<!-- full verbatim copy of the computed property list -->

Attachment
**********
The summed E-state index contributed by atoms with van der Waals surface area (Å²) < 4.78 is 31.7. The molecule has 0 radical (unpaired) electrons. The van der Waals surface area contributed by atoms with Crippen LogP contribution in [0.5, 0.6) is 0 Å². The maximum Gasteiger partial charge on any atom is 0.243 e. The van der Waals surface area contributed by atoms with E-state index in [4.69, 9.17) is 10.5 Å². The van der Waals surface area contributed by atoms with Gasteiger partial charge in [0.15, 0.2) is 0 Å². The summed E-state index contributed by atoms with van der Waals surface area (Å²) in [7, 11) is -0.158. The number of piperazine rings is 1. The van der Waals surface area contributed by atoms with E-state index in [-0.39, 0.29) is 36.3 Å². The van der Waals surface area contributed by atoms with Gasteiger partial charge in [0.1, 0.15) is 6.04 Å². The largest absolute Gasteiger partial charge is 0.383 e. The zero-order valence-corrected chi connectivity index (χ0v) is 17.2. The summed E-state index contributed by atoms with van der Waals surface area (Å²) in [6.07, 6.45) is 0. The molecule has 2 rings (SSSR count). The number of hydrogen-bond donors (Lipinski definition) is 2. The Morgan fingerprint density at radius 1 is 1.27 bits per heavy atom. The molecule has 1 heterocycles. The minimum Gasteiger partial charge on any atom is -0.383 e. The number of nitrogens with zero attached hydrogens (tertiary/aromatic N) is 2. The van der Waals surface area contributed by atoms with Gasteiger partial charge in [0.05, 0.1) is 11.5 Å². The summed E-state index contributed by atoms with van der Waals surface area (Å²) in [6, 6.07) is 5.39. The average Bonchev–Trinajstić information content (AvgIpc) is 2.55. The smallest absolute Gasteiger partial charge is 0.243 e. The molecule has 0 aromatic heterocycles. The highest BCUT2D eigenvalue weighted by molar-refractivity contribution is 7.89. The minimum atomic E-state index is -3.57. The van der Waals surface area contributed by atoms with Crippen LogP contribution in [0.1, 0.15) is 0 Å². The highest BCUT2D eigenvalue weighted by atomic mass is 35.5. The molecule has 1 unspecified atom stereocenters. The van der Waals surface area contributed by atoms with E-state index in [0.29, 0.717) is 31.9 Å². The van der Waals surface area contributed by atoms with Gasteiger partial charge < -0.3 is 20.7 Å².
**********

The summed E-state index contributed by atoms with van der Waals surface area (Å²) < 4.78 is 31.7. The molecule has 0 radical (unpaired) electrons. The van der Waals surface area contributed by atoms with Crippen LogP contribution in [0.5, 0.6) is 0 Å². The maximum Gasteiger partial charge on any atom is 0.243 e. The van der Waals surface area contributed by atoms with E-state index in [4.69, 9.17) is 10.5 Å². The van der Waals surface area contributed by atoms with Gasteiger partial charge in [0.15, 0.2) is 0 Å². The summed E-state index contributed by atoms with van der Waals surface area (Å²) in [7, 11) is -0.158. The number of piperazine rings is 1. The van der Waals surface area contributed by atoms with E-state index in [-0.39, 0.29) is 36.3 Å². The van der Waals surface area contributed by atoms with Gasteiger partial charge in [0.1, 0.15) is 6.04 Å². The largest absolute Gasteiger partial charge is 0.383 e. The zero-order valence-corrected chi connectivity index (χ0v) is 17.2. The summed E-state index contributed by atoms with van der Waals surface area (Å²) in [6.07, 6.45) is 0. The molecule has 2 rings (SSSR count). The number of hydrogen-bond donors (Lipinski definition) is 2. The Morgan fingerprint density at radius 1 is 1.27 bits per heavy atom. The molecule has 1 heterocycles. The minimum Gasteiger partial charge on any atom is -0.383 e. The number of nitrogens with zero attached hydrogens (tertiary/aromatic N) is 2. The van der Waals surface area contributed by atoms with Gasteiger partial charge in [0.05, 0.1) is 11.5 Å². The summed E-state index contributed by atoms with van der Waals surface area (Å²) in [6, 6.07) is 5.39. The average Bonchev–Trinajstić information content (AvgIpc) is 2.55. The smallest absolute Gasteiger partial charge is 0.243 e. The molecule has 0 aromatic heterocycles. The highest BCUT2D eigenvalue weighted by molar-refractivity contribution is 7.89. The minimum atomic E-state index is -3.57. The van der Waals surface area contributed by atoms with Crippen LogP contribution in [0.1, 0.15) is 0 Å². The highest BCUT2D eigenvalue weighted by atomic mass is 35.5. The molecule has 1 unspecified atom stereocenters. The van der Waals surface area contributed by atoms with E-state index in [0.29, 0.717) is 31.9 Å². The van der Waals surface area contributed by atoms with Gasteiger partial charge < -0.3 is 20.7 Å².